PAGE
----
Beijing’s ‘punishment’ against Taiwan

Speaking to Taiwan’s semi-official news agency CNA, an unnamed Taiwanese diplomat alleged that Nauru had asked Taipei for roughly $83.23 million to help fill a financial shortfall caused by the processing centre’s temporary shutdown. The Taiwanese official told CNA that Beijing had likely offered to step in and make up the shortfall. An unnamed Australian official in Taiwan told the Australian Financial Review that the report was accurate, although the official said that the processing centre remained open despite only holding a handful of people inside. Neither Nauru nor China have publicly commented on any financial incentives for the switch in affiliation.

Tsang said that the timing of Nauru’s announcement – so soon after the DPP won a renewed mandate – was no coincidence.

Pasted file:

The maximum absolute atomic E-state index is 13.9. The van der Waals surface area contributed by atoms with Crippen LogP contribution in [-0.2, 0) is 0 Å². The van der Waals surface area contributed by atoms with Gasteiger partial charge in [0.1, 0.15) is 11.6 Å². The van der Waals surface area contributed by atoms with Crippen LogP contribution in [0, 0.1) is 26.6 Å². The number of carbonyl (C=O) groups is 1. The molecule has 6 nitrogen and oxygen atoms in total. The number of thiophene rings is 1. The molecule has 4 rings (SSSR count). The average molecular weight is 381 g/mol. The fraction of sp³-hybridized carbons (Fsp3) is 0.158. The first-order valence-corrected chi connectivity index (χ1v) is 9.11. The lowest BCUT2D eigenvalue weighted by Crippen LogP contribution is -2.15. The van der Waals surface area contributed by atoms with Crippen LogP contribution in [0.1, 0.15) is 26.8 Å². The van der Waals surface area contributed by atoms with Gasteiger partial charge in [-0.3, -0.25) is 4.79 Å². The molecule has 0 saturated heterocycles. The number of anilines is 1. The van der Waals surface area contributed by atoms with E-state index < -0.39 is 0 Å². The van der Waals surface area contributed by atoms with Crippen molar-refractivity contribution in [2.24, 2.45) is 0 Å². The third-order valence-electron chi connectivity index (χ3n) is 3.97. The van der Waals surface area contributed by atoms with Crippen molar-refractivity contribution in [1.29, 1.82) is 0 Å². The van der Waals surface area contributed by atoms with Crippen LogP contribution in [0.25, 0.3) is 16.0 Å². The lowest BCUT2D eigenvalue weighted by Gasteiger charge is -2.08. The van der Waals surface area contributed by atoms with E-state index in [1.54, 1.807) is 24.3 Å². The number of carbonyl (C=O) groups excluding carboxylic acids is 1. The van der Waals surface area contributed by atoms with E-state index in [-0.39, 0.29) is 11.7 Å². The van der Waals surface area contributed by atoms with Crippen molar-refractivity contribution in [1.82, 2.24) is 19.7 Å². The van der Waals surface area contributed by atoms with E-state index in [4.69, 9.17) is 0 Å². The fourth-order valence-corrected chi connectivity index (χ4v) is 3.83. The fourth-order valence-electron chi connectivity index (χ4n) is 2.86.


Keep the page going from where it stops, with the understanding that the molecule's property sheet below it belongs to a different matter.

“The timing will suggest that Beijing has worked on the government of Nauru well before the Taiwanese elections, and this is one of the options Beijing has as a ‘punishment’ against Taiwan and its people for choosing a presidential candidate Beijing has said they should not support,” he said. “But among the range of options Beijing has to show its displeasure, this is one that does relatively little damage to Taiwan.”

Although losing the friendship of a tiny island nation halfway around the world may ultimately mean little to Taipei, Nauru may well be counting on China’s continued largesse to give it a way out of its economic dead-end.

“For the islands’ perspective, they seek to partake in the economic growth of the emerging Asian Century – which is spearheaded by China,” Sundaramurthy said. “The island countries are also playing a delicate game of balance between security and development while ensuring the region avoids becoming a site of power contestation.”

Despite Taipei’s shock at Nauru’s announcement, Tsang said, Taipei’s increasing diplomatic isolation – on paper, at least – may end up having unexpected benefits as Taiwan continues to re-imagine its own identity.

“When no country formally recognises Taiwan by its formal name, the Republic of China, it will just be known as Taiwan,” he said. “So it will get to a point when it will be against Beijing’s interest to reduce further small states that recognise Taiwan by its official name.”